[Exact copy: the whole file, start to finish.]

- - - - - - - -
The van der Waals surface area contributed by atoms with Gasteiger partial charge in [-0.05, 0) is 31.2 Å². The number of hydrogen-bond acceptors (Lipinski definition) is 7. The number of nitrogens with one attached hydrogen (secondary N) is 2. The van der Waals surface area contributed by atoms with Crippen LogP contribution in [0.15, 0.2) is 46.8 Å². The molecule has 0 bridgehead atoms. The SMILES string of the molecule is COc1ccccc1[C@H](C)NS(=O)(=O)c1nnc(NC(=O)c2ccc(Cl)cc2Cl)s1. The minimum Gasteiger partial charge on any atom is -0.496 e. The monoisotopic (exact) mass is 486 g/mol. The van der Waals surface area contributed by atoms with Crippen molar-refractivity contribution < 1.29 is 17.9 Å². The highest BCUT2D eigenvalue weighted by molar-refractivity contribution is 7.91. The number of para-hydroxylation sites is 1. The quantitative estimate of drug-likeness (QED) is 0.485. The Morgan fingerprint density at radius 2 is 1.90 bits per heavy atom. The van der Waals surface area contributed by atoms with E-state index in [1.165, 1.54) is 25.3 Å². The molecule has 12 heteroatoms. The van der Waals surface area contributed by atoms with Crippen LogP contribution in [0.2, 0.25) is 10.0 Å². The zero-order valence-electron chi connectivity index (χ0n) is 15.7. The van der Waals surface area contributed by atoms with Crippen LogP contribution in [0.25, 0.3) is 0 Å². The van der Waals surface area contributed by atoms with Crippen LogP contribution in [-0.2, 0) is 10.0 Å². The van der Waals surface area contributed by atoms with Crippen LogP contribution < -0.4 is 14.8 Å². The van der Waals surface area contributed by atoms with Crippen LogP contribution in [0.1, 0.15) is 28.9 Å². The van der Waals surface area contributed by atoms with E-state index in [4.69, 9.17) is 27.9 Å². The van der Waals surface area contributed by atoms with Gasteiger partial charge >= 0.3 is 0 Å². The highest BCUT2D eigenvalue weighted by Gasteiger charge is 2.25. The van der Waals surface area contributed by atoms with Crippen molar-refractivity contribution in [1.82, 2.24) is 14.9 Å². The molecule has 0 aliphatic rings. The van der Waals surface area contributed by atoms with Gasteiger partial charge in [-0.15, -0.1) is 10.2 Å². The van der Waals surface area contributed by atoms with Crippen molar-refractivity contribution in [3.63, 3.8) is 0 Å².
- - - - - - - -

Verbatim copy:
The van der Waals surface area contributed by atoms with Gasteiger partial charge in [-0.05, 0) is 31.2 Å². The number of hydrogen-bond acceptors (Lipinski definition) is 7. The number of nitrogens with one attached hydrogen (secondary N) is 2. The van der Waals surface area contributed by atoms with Crippen LogP contribution in [0.15, 0.2) is 46.8 Å². The molecule has 0 bridgehead atoms. The SMILES string of the molecule is COc1ccccc1[C@H](C)NS(=O)(=O)c1nnc(NC(=O)c2ccc(Cl)cc2Cl)s1. The minimum Gasteiger partial charge on any atom is -0.496 e. The monoisotopic (exact) mass is 486 g/mol. The van der Waals surface area contributed by atoms with Crippen molar-refractivity contribution < 1.29 is 17.9 Å². The highest BCUT2D eigenvalue weighted by molar-refractivity contribution is 7.91. The number of para-hydroxylation sites is 1. The quantitative estimate of drug-likeness (QED) is 0.485. The Morgan fingerprint density at radius 2 is 1.90 bits per heavy atom. The van der Waals surface area contributed by atoms with E-state index in [1.165, 1.54) is 25.3 Å². The molecule has 12 heteroatoms. The van der Waals surface area contributed by atoms with Crippen LogP contribution in [0.2, 0.25) is 10.0 Å². The zero-order valence-electron chi connectivity index (χ0n) is 15.7. The van der Waals surface area contributed by atoms with Crippen LogP contribution in [0.25, 0.3) is 0 Å². The van der Waals surface area contributed by atoms with Crippen LogP contribution in [-0.2, 0) is 10.0 Å². The van der Waals surface area contributed by atoms with Crippen LogP contribution < -0.4 is 14.8 Å². The van der Waals surface area contributed by atoms with Crippen LogP contribution in [0.1, 0.15) is 28.9 Å². The van der Waals surface area contributed by atoms with E-state index in [4.69, 9.17) is 27.9 Å². The van der Waals surface area contributed by atoms with Gasteiger partial charge >= 0.3 is 0 Å². The highest BCUT2D eigenvalue weighted by Gasteiger charge is 2.25. The van der Waals surface area contributed by atoms with Crippen molar-refractivity contribution in [1.82, 2.24) is 14.9 Å². The molecule has 0 aliphatic rings. The van der Waals surface area contributed by atoms with Gasteiger partial charge in [-0.15, -0.1) is 10.2 Å². The van der Waals surface area contributed by atoms with Crippen molar-refractivity contribution in [3.63, 3.8) is 0 Å².